Ecosystem Approach to Management


shutterstock 87118006The concept of the Ecosystem Approach to management (EA) has been around for at least 30 years and has been extensively discussed, elaborated and developed. This approach is known by a number of different names; ecosystem-based management (EBM), ecosystem approach to management (EAM), or simply the ecosystem approach, EA, which is the term used here.

Arctic Council Ministers agreed in 2013 (Kiruna Declaration) to the following definition for EA:

Comprehensive, integrated management of human activities based on best available scientific and traditional knowledge about the ecosystem and its dynamics, in order to identify and take action on influences that are critical to the health of ecosystems, thereby achieving sustainable use of ecosystem goods and services and maintenance of ecosystem integrity.

This definition has four parts: 1) it is explicit about management of human activities; 2) it is based on the best knowledge available about the ecosystem; 3) the purpose is to make appropriate and effective management decisions; and 4) the goal is to ensure sustainable use while maintaining ecosystem integrity.

EA Documents and Reports
PAME regularly publishes EA documents and reports. Click here to access PAME's EA documents.

EA Implementation

PAME is now past the stage where we discuss what it is and what it means and we are dealing with the next stage: how do we implement it in practice, in the real world.

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Six elements of the Ecosystem Approach (PAME EA-EG)

Version 1The Arctic Council has developed a framework for implementation of the Ecosystem Approach to management of human activities in Arctic marine and coastal environments. The EA framework consists of six related elements:

1. Identify the geographic extent of the ecosystem;
2. Describe the biological and physical components and processes of the ecosystem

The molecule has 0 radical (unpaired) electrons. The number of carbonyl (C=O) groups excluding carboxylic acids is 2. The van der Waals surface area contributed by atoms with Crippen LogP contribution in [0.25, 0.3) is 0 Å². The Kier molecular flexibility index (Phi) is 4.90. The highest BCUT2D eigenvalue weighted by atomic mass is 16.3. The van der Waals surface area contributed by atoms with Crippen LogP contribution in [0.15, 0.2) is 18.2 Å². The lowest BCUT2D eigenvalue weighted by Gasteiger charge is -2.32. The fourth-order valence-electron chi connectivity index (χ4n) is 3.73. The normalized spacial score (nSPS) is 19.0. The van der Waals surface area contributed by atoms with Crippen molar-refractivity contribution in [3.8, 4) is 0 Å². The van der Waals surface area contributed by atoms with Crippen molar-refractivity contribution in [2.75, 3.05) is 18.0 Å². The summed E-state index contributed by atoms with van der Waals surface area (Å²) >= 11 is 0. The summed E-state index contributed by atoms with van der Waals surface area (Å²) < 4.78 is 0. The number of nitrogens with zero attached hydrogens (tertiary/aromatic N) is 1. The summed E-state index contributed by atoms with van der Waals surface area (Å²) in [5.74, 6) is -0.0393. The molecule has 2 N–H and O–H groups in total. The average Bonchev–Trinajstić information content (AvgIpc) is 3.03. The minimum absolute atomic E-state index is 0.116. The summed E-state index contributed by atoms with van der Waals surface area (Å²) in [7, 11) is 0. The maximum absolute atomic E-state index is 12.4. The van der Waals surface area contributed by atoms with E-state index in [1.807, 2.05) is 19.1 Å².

including humans;
3. Set ecological objectives that define sustainability of the ecosystem;
4. Assess the current state of the ecosystem (Integrated Ecosystem Assessment):
5. Value the cultural, social and economic goods produced by the ecosystem; and
6. Manage human activities to sustain the ecosystem.

While they are numbered, the elements do not necessarily need to be sequential although they are eventually linked in an iterative and adaptive operational management cycle. Monitoring is an essential component of EA as illustrated in the schematic representation of the framework (Fig. 1). Monitoring provides updated information of the status of ecosystem components and human activities and pressures, which is required for conducting an Integrated Ecosystem Assessment. Monitoring and assessment form in turn the basis for advice on the adaptive and responsive management measures needed to maintain or achieve the agreed ecological objective for the ecosystem. When implemented and established operationally, the EA represents an iterative cycle of monitoring, assessment, and adaptive management measures.

Screen Shot 2019 05 07 at 10.49.07There is no single way to implement the Ecosystem Approach, as it depends on local, provincial, national, regional, and global conditions. Nevertheless, the common denominators described in these guidelines can provide a framework for delivering the objectives of the Arctic Council and its member countries. There is a dual meaning of “management” in the context of EA. It can be understood in a narrow sense as the sixth element of the EA framework, or in a wider sense as the whole EA framework with all six elements.

The relationship between the six elements of EA and the definition of EA is illustrated in the figure above. The EA is very much a foundation and mechanism for sustainable development, which is reflected in the dual objective of having use without compromising the integrity of the ecosystem.

EA GuidelinesEA Guidelines

In 2011, the Ministers established an expert group on Arctic ecosystem-based management (EBM), which reviewed the EA (or EBM) concept and provided a definition of EA along with principles and recommendations that were adopted as part of the Kiruna Declaration in 2013. In Iqaluit in 2015, and in Fairbanks in 2017, the Arctic Council Ministers recognized the need for EA and requested and encouraged the development of practical guidelines for EA implementation in the Arctic.

The objective of the 6th EA workshop was to scope and start work on development of guidelines for EA in the Arctic. The guidelines presented here are the culmination of the discussions at all of the workshops, and the participation of the scientists, managers, community leaders and representatives of Permanent Participants who attended is greatly appreciated by the Joint EA-EG.

These first guidelines are developed to assist scientists, policy-makers, managers and communities in implementing an ecosystem approach for Arctic marine ecosystems.

EA Guidelines (May 2019)